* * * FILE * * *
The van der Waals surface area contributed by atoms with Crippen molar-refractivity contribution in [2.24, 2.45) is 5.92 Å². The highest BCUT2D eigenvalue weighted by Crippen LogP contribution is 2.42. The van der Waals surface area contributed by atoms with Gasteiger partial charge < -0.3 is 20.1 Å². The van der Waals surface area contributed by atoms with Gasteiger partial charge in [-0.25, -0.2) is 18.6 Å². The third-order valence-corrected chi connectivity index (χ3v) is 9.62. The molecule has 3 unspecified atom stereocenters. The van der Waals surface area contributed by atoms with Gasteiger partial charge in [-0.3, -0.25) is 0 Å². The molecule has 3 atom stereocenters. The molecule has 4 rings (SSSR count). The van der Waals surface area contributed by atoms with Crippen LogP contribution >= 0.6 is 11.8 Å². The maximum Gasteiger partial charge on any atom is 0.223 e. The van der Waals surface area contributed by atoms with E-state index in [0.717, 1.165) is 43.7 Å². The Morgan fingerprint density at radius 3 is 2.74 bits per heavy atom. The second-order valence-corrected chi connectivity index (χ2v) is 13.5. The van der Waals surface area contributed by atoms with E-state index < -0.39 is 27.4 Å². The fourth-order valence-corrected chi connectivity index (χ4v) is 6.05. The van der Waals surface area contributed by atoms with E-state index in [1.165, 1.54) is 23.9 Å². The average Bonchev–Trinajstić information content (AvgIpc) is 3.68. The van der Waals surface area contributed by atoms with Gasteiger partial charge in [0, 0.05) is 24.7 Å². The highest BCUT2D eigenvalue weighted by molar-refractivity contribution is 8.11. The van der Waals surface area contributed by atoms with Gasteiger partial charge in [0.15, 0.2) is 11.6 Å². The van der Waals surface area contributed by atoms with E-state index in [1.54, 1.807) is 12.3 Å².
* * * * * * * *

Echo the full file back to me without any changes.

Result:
The van der Waals surface area contributed by atoms with Crippen molar-refractivity contribution in [2.24, 2.45) is 5.92 Å². The highest BCUT2D eigenvalue weighted by Crippen LogP contribution is 2.42. The van der Waals surface area contributed by atoms with Gasteiger partial charge < -0.3 is 20.1 Å². The van der Waals surface area contributed by atoms with Gasteiger partial charge in [-0.25, -0.2) is 18.6 Å². The third-order valence-corrected chi connectivity index (χ3v) is 9.62. The molecule has 3 unspecified atom stereocenters. The van der Waals surface area contributed by atoms with Gasteiger partial charge in [-0.3, -0.25) is 0 Å². The molecule has 3 atom stereocenters. The molecule has 4 rings (SSSR count). The van der Waals surface area contributed by atoms with Crippen LogP contribution >= 0.6 is 11.8 Å². The maximum Gasteiger partial charge on any atom is 0.223 e. The van der Waals surface area contributed by atoms with E-state index in [0.717, 1.165) is 43.7 Å². The Morgan fingerprint density at radius 3 is 2.74 bits per heavy atom. The second-order valence-corrected chi connectivity index (χ2v) is 13.5. The van der Waals surface area contributed by atoms with E-state index < -0.39 is 27.4 Å². The fourth-order valence-corrected chi connectivity index (χ4v) is 6.05. The van der Waals surface area contributed by atoms with E-state index in [1.165, 1.54) is 23.9 Å². The average Bonchev–Trinajstić information content (AvgIpc) is 3.68. The van der Waals surface area contributed by atoms with Gasteiger partial charge in [0, 0.05) is 24.7 Å². The highest BCUT2D eigenvalue weighted by molar-refractivity contribution is 8.11. The van der Waals surface area contributed by atoms with Gasteiger partial charge in [0.15, 0.2) is 11.6 Å². The van der Waals surface area contributed by atoms with E-state index in [1.54, 1.807) is 12.3 Å².